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Muffled voices of ASEAN dissent

Muffled voices of ASEAN dissent

While politically powerful leaders cosied up for the ASEAN Summit in the secure

confines of Phnom Penh's Inter-Continental Hotel, the disillusioned from the

region struggled to make their voices heard from the outside.

Discussions

inside the hotel went on between the ten ASEAN members, as well as leaders from

China, Japan and South Korea. Trade, the war on terrorism, tourism and economics

topped the agenda.

But NGOs, opposition groups and regional human rights

activists who were kept out focused their efforts on human rights, persecution

and poverty.

At the ASEAN People's Forum, a parallel conference organized

to highlight human rights concerns across the region, speakers denounced the

lack of attention the ASEAN leaders were paying to such issues.

"This is

the voice of the people who suffer," declared Kek Galabru, president of local

human rights NGO Licadho.

"[At ASEAN] they talk about trade, borders and

tourism, but not any word about respect of human rights. It is time countries

did not just look at their own problems, but those of neighboring countries as

well."

Attempts by various groups to bring their complaints to the summit

were met with hostility. Protesters were kept off the streets and activists

became embroiled in scuffles with police.

The first voices of dissent

were heard at the Southeast Asian People's Festival, which ran from October 29

to November 3. The festival aimed to highlight to ASEAN delegates the concerns

of peasants, the urban poor and other marginalized groups. However a planned

protest march was stopped by the Cambodian government.

"Why are the

leaders so scared of us?" asked Toni Kassim, a representative of the Southeast

Asian Committee for Advocacy. "We are merely trying to voice our hopes and

aspirations for the future of ASEAN communities."

The ASEAN People's

Forum addressed similar issues and was attended by local and international NGOs

and human rights activists. Delegates from 12 countries attended workshops on

issues ranging from child trafficking to rights violations in Myanmar, as well

as the implications of the war on terrorism.

A recurring theme was the

apparent disregard by ASEAN leaders of the problems faced by ordinary people,

particularly the poor, indigenous minorities and women.

"We call upon

ASEAN governments to be more responsive to their people," said Irene Xavier, a

representative from the Committee for Asian Women. "Development was meant for

us, but we now have to cope with all the problems that have arisen because of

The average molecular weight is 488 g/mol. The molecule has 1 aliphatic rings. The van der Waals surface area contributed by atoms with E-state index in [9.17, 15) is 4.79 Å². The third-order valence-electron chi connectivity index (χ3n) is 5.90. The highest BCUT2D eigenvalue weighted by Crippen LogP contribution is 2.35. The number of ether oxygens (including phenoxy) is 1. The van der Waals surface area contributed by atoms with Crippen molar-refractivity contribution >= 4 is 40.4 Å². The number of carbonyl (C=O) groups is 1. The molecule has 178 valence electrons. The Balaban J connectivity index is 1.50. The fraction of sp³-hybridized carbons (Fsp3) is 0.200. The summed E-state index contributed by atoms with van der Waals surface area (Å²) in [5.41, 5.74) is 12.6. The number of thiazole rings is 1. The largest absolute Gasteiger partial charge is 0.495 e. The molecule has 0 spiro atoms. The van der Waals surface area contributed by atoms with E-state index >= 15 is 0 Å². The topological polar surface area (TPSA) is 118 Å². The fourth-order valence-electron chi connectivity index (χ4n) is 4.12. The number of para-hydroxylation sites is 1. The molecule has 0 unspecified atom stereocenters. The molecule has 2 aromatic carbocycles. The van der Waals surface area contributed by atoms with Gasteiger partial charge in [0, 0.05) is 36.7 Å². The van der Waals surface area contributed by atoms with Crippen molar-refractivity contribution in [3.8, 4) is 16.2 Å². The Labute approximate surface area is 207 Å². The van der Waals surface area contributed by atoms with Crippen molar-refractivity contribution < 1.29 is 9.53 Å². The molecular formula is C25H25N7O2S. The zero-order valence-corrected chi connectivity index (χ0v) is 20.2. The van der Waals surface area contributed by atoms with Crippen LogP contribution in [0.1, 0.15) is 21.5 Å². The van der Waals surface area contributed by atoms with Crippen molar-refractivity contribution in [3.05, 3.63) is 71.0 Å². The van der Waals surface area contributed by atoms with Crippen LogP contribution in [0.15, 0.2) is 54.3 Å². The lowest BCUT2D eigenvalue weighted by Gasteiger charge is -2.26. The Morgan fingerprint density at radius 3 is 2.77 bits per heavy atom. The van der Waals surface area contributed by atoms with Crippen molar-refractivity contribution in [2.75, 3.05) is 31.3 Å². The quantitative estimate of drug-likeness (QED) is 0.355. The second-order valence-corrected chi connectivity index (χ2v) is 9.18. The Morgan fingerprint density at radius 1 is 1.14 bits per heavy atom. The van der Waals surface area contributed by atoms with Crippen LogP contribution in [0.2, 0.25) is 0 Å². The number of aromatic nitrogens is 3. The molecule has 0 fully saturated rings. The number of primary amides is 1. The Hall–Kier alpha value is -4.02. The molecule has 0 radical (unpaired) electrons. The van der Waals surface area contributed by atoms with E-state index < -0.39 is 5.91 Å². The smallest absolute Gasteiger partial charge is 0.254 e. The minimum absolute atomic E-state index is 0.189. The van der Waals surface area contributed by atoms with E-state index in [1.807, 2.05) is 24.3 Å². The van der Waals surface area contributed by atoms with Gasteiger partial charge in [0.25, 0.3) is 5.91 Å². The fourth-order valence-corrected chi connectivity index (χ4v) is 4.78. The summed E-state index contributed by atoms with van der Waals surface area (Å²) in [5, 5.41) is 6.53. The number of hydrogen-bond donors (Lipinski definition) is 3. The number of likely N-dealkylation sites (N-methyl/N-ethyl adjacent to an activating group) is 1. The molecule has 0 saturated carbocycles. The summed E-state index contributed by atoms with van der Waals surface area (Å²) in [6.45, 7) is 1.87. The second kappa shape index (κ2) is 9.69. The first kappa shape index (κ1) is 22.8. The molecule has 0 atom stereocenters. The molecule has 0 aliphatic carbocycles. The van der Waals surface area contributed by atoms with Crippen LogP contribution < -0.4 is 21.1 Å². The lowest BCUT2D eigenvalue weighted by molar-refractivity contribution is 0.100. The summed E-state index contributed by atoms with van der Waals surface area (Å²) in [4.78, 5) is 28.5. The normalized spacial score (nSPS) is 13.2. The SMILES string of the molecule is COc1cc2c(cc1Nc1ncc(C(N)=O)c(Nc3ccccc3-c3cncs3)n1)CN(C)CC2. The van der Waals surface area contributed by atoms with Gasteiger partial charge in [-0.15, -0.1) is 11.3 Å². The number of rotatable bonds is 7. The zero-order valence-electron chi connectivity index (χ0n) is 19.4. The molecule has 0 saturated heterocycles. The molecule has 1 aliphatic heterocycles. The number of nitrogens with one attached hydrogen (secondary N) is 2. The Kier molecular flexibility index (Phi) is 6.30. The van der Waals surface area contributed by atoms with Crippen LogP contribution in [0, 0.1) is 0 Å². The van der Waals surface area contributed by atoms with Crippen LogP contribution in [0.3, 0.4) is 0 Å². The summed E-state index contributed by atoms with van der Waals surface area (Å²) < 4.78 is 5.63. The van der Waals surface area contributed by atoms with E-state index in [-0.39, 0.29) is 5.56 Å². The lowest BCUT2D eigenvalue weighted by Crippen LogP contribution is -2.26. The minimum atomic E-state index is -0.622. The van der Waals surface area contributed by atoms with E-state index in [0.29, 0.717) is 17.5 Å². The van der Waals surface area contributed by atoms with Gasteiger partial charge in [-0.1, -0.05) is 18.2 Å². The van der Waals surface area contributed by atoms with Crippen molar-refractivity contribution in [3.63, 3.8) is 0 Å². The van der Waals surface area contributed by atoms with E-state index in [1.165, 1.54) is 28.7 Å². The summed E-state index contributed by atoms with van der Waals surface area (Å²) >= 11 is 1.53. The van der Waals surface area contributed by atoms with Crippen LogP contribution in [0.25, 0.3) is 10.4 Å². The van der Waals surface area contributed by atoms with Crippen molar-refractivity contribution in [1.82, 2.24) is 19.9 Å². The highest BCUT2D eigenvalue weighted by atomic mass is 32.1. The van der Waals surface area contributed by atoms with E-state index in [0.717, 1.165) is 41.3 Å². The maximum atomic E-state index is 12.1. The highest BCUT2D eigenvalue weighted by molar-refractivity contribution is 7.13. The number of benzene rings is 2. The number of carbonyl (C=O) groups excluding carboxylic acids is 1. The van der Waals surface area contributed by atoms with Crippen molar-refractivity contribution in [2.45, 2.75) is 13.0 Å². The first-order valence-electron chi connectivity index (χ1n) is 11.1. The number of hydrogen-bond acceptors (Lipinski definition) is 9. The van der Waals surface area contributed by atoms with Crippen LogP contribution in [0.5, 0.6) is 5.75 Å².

these development projects."

Many at the conference were frustrated by

the ASEAN leaders' reluctance to talk to participants.

"The reaction of

the ASEAN delegations to isolate themselves from civil society is unjustified

and unreasonable," said Somchai Homlaor, secretary-general of Forum-Asia, a

regional umbrella group of human rights and development organizations.

"Governments and ASEAN as a body need to realize that the work of human rights

activists is a help, not a hindrance."

But that ability to help went

unrecognized. An attempt by a delegation representing the human rights activists

to deliver their recommendations to the ASEAN leaders was blocked.

"We

wanted to present a letter from the ASEAN People's Festival to the leaders of

ASEAN+3 to express our concerns, but they prevented us from doing this," said

Licadho's director Naly Pilorge. "We were surrounded by about ten to 15 military

police ... and there was a lot of pushing and shoving."

Opposition leader

Sam Rainsy also encountered resistance during his hunger strike to decry the

cost of hosting the summit. He said the money would be better spent elsewhere at

a time when Cambodia's farmers faced severe food shortages.

"I consider

[ASEAN] a costly irrelevance because I don't think the meeting brings any

benefits to ordinary people who are facing food shortages," he said. "We should

have used the millions to give rice to the poor."

Rainsy's protest began

late on November 3 at Wat Ounalom, but heavy-handed police action prevented him

from staying there more than a few hours. He said officers had unsuccessfully

tried to stop him entering the pagoda and had threatened the monks.

"[One

monk] said the police took him to the station and held a gun to his chest," said

Rainsy. "They said he had to make me leave otherwise they would take matters

into their own hands. He was terrorized."

Rainsy's stint at the pagoda

ended when Tep Vong, the head of the Mohannikay sect, pressured the monks to ask

him to leave. He continued his hunger strike at his party headquarters, and said

he believed his message had been heard.

"If the ASEAN leaders know that

there are Cambodians who suffer and many who have reservations about the summit,

then I have achieved my aim," he said.

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